For the most part, the US has resisted the metric system, perhaps, I suspect, to avoid looking like a seven-stone weakling on the world stage when the conversion inevitably takes place. (Which it will; future politicians will be keen to curry favor with the rest of the world, inasmuch as current politicians have been busily reducing their capacity to exert any meaningful force.) One aspect of metrification I hadn’t considered, however, is its potential effect on prose: once the population is assimilated, dozens of formerly standard idioms would perforce require either footnotes or inline translation.
Francis W. Porretto takes it one step further, because that’s what he does:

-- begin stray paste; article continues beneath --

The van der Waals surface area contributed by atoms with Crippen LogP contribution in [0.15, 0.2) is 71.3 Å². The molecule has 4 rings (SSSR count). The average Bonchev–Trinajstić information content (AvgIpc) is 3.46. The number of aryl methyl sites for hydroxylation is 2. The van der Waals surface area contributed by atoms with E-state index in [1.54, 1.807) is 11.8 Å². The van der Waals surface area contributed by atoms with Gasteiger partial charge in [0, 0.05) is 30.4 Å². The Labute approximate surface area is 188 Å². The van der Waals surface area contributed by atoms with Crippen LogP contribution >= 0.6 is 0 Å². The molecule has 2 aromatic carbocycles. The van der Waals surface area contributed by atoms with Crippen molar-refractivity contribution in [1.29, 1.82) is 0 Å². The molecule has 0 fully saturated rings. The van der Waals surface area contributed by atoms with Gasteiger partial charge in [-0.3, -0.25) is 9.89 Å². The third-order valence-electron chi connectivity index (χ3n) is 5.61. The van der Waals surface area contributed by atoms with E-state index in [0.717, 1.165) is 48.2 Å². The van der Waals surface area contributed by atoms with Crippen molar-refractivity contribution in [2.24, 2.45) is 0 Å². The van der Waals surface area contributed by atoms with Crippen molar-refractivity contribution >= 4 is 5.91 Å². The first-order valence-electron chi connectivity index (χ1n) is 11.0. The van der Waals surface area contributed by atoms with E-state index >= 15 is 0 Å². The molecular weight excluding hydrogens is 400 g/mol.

Millions of books already in print are lousy with Imperial units. Consider especially the horror that would be “metrified porn”: “Deftly he slid his twenty-five-centimeter joystick into her welcoming love tunnel, buried his face in her velvety hundred-centimeter bosom, and began to newton away.” Unthinkable!
Note: The liter, as seen in the title, is not a proper SI unit: they’d prefer you referred to cubic meters, each of which contains 1000 liters. Also, they’d prefer you spelled those words “litre” and “metre.”